Re Arthur Hayward collection.
Here at Bristol's City Museum & Art Gallery we do not consider any of our collections lost but actually being held and cared for in the public interest. By publishing information on our holdings (as per the document by Sam Trebilcock (now Sam Hallett)) we aim to draw attention to the collections which not only provide voucher specimens (vouching for the original identification should it be challenged) but also are an excellent resource for assisting identification by allowing comparison with accurately identified material.
Members of SMG may be interested that several local collections have been added to Bristol's holdings in the last 20 years notably those of Stephen Blathwayt (Weston-super-Mare, 1930s-1980s), John Hadley (Weston-super-Mare and Teignmouth) and most recently Ken Poole's (Weston-super-Mare) following his death last year.
The collections are available to view by appointment with the curator (currently, Acting Curator is Rhian Rowson whilst Sam is on maternity leave (tel: 0117-9223598)). Recent visitors have included Paul Chapman to view the Blathwayt collection and Roy McCormick to see the Hadley material from Devon. I have also recently been in e-mail correspondence over the Hayward collection with James McGill.
I would suggest to anyone who does retain specimens themselves that they should consider arranging to deposit the material with a local museum, if not immediately then consider leaving it to a museum in your will. So often interesting material (not just specimens but notebooks etc) is really lost to future generations by their future care being overlooked.
Finally I would add that the "Moths of the Bristol Region" is only a few months off being ready to send to the printers and this will include information on not only moths but collectors and collections from the North Somerset/Bath & NE Somerset area (as well as Bristol and South Gloucestershire).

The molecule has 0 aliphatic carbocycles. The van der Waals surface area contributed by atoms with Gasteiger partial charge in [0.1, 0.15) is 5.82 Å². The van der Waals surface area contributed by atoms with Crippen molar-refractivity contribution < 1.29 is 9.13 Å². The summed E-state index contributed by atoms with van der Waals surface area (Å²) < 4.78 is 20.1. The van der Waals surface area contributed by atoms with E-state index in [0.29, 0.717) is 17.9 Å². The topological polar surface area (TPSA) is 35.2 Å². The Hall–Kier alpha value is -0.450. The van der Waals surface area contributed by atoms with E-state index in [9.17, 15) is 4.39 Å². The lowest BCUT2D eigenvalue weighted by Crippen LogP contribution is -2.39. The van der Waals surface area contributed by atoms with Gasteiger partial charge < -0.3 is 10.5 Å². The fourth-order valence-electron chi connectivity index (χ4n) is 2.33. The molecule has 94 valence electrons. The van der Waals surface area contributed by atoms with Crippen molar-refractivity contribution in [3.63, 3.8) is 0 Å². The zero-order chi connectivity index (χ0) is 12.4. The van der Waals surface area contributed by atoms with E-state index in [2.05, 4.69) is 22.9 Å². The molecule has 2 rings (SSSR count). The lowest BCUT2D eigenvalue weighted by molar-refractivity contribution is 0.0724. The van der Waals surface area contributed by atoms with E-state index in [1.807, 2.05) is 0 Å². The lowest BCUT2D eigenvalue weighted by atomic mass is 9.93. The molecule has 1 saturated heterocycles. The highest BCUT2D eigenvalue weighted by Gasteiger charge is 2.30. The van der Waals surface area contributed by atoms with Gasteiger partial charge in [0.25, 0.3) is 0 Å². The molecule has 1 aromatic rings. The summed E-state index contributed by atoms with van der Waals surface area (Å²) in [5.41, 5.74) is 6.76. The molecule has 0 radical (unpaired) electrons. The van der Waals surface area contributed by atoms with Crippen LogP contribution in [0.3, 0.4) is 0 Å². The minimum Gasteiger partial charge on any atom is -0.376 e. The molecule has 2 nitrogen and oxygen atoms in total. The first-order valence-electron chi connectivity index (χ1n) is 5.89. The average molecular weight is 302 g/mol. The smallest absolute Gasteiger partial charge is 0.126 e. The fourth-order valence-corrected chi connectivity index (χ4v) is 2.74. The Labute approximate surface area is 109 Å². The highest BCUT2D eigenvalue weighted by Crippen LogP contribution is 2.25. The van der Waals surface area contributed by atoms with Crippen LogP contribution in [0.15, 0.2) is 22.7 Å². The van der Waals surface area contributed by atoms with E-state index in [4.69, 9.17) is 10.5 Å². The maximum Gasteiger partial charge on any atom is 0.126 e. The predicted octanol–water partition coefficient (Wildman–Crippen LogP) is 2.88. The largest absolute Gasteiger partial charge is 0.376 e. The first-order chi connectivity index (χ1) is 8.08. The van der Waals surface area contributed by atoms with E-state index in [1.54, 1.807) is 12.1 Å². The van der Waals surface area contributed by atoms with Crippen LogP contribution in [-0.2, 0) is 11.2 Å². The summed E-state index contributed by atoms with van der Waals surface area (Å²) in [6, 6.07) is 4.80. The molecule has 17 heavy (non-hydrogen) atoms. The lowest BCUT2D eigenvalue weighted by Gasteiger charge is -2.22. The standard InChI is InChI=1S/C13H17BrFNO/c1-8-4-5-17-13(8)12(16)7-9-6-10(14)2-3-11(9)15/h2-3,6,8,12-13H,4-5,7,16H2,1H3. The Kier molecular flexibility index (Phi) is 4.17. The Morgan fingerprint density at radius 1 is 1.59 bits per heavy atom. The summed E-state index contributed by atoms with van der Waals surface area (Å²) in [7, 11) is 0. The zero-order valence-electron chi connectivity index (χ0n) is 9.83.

Ray Barnett, Collections Manager, Bristol's Museums, Galleries & Archives
At last, more than one moth in my two traps!! Last night produced a March moth, a Shoulder Stripe, 7 Hebrew Characters and 4 species of Quaker - 7 Small, and singles of Common,Twin-spot and Powdered (this is a bit early I think). Altogether more in one night than November to February inclusive (it's been a dire Winter for moths here).
Spring moths are beginning to appear! Singles of March Moth, Common Quaker, Small Quaker and Twin Spot Quaker have been in my garden trap this week as well as the Early Thorn which I reported last month.
Arthur Haward's Collection
Just made an interesting discovery concerning the possible whereabouts of Arthur Hayward's collection. Hayward (who died in 1962 aged 67) was a Somerset Microlepidopterist par excellence and contributed much to the local knowledge. In fact is was his 'card index' that formed the basis for Turner (1955). I had assumed that his collection was 'lost' and this was common knowledge.
I just found the following in a Bristol Museum publication entitled 'A summary of the
entomology collections in Bristol Museum & Art Gallery 2007' by Samantha Trebilcock, Biology Curator. An entry reads:
G.B. Coney (died 1945)
Another collection which added to the re-growth of the museums collections after the second world war. There are over 30,000 specimens of 1700 species of British lepidoptera, all with data, in 150 drawers. This collection included 'micros' of A.R. Haywood another well-known Somerset collector. Coney's collection is notable for the spectacular arrangement of its drawers with many good aberrations and varieties. Some, like the hermaphrodite Small Skipper have been figured in Frowhawk and were said to be unique. This collection already complete and rich in varieties was added to further after Coney’s death by B.W.Weddell, a Wiltshire collector.
For your information the collections document is at http://www.bristol.gov.uk/ccm/cms-service/download/asset/?asset_id=22696049
Langport, 1 March 2008
My wife found this Scarlet Tiger caterpillar among dead Lungwort (Pulmonaria
) leaves in our garden. Nice to know that we have them breeding here.